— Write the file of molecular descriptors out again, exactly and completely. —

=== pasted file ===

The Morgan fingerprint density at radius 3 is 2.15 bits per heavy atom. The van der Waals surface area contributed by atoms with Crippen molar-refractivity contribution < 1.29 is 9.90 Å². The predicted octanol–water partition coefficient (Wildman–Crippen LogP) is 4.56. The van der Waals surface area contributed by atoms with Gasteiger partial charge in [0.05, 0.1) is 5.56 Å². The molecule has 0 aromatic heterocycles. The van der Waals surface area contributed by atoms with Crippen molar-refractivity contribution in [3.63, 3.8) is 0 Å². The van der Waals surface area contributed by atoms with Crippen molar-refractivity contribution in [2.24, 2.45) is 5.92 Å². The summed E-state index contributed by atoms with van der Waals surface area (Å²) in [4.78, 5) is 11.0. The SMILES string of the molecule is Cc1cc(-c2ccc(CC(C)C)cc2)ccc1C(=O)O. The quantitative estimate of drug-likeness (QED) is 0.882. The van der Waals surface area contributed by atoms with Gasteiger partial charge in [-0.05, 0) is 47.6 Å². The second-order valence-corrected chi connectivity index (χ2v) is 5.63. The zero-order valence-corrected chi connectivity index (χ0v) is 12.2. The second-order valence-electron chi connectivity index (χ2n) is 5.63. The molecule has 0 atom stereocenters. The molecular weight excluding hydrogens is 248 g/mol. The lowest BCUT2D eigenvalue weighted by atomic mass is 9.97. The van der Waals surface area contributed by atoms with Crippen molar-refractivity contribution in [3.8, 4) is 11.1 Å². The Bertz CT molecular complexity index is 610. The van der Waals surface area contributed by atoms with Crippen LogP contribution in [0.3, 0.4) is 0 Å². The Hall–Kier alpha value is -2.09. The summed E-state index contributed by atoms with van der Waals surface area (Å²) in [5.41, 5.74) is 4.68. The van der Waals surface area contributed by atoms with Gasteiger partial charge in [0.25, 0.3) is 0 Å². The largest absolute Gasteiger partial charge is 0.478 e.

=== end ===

The Morgan fingerprint density at radius 3 is 2.15 bits per heavy atom. The van der Waals surface area contributed by atoms with Crippen molar-refractivity contribution < 1.29 is 9.90 Å². The predicted octanol–water partition coefficient (Wildman–Crippen LogP) is 4.56. The van der Waals surface area contributed by atoms with Gasteiger partial charge in [0.05, 0.1) is 5.56 Å². The molecule has 0 aromatic heterocycles. The van der Waals surface area contributed by atoms with Crippen molar-refractivity contribution in [3.63, 3.8) is 0 Å². The van der Waals surface area contributed by atoms with Crippen molar-refractivity contribution in [2.24, 2.45) is 5.92 Å². The summed E-state index contributed by atoms with van der Waals surface area (Å²) in [4.78, 5) is 11.0. The SMILES string of the molecule is Cc1cc(-c2ccc(CC(C)C)cc2)ccc1C(=O)O. The quantitative estimate of drug-likeness (QED) is 0.882. The van der Waals surface area contributed by atoms with Gasteiger partial charge in [-0.05, 0) is 47.6 Å². The second-order valence-corrected chi connectivity index (χ2v) is 5.63. The zero-order valence-corrected chi connectivity index (χ0v) is 12.2. The second-order valence-electron chi connectivity index (χ2n) is 5.63. The molecule has 0 atom stereocenters. The molecular weight excluding hydrogens is 248 g/mol. The lowest BCUT2D eigenvalue weighted by atomic mass is 9.97. The van der Waals surface area contributed by atoms with Crippen molar-refractivity contribution in [3.8, 4) is 11.1 Å². The Bertz CT molecular complexity index is 610. The van der Waals surface area contributed by atoms with Crippen LogP contribution in [0.3, 0.4) is 0 Å². The Hall–Kier alpha value is -2.09. The summed E-state index contributed by atoms with van der Waals surface area (Å²) in [5.41, 5.74) is 4.68. The van der Waals surface area contributed by atoms with Gasteiger partial charge in [0.25, 0.3) is 0 Å². The largest absolute Gasteiger partial charge is 0.478 e.